Foreign IPO capital market choice: Understanding the institutional fit of corporate governance

C. B. Moore, R. G. Bell, I. Filatotchev, A. A. Rasheed

Research output: Contribution to journalArticlepeer-review

86 Citations (Scopus)


While product market choices were central to strategy formulation for firms in the past, the integration of financial markets makes the choice of capital markets an equally important strategic decision. We advance a comparative institutional perspective to explain capital market choice by firms making an IPO in a foreign market. Based on a sample of 103 and 99 foreign IPOs in the US and UK respectively during the period 2002-2006, we find that internal governance characteristics (founder CEO, executive incentives, and board independence) and external network characteristics (prestigious underwriters, degree of venture capitalist syndication, and board interlocks) are significant predictors of foreign capital market choice by IPO firms. Our results suggest foreign IPO firms select a host market where its governance characteristics and third party affiliations fit the host market?s institutional environment. The basis for evaluating such fit is the extent to which firm attributes and characteristics meet legitimacy standards in host markets. Thus, differences in internal governance characteristics and external ties are associated with strategic capital market choices such that increased fit results in higher likelihood of choosing one market over another.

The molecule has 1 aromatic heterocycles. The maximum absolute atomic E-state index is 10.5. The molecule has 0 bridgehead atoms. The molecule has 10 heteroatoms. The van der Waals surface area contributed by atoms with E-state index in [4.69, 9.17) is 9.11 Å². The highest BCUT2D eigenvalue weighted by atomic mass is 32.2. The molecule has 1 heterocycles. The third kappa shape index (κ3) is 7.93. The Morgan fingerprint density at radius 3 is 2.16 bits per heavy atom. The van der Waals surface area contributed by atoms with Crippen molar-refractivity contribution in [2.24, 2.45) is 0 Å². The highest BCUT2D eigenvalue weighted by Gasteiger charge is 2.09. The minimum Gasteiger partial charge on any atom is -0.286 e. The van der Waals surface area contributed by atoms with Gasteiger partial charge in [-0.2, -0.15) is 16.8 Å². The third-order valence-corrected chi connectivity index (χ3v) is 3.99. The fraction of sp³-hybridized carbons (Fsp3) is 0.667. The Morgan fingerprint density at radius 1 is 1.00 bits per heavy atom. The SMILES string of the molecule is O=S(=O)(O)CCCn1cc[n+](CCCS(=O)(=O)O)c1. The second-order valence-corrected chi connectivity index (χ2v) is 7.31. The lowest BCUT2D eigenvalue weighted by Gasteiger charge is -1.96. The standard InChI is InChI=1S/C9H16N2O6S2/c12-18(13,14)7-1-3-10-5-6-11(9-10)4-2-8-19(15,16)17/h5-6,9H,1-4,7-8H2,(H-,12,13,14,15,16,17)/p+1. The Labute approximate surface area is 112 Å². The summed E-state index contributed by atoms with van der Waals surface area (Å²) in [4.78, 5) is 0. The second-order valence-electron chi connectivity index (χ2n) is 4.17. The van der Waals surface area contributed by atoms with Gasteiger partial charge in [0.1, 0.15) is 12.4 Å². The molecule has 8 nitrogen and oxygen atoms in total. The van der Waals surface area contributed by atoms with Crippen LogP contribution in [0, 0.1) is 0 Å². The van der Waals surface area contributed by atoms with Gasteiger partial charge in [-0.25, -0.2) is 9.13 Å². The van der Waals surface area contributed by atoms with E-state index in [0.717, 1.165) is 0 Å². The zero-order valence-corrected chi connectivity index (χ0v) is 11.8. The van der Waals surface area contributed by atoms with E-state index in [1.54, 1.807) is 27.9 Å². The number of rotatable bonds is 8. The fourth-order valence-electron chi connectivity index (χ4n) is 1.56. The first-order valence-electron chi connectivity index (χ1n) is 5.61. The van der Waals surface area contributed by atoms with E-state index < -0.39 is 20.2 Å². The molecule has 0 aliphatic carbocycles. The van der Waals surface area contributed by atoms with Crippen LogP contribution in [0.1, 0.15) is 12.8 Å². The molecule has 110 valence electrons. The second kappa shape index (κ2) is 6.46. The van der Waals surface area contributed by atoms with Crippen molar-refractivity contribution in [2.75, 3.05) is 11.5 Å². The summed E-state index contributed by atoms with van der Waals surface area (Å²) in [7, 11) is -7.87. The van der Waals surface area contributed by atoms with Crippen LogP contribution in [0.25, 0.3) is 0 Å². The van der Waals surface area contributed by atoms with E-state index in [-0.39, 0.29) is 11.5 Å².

Original languageUndefined/Unknown
Pages (from-to)914 - 937
Issue number8
Publication statusPublished - 1 Aug 2012


  • Corporate Governance, Institutional Theory, IPO

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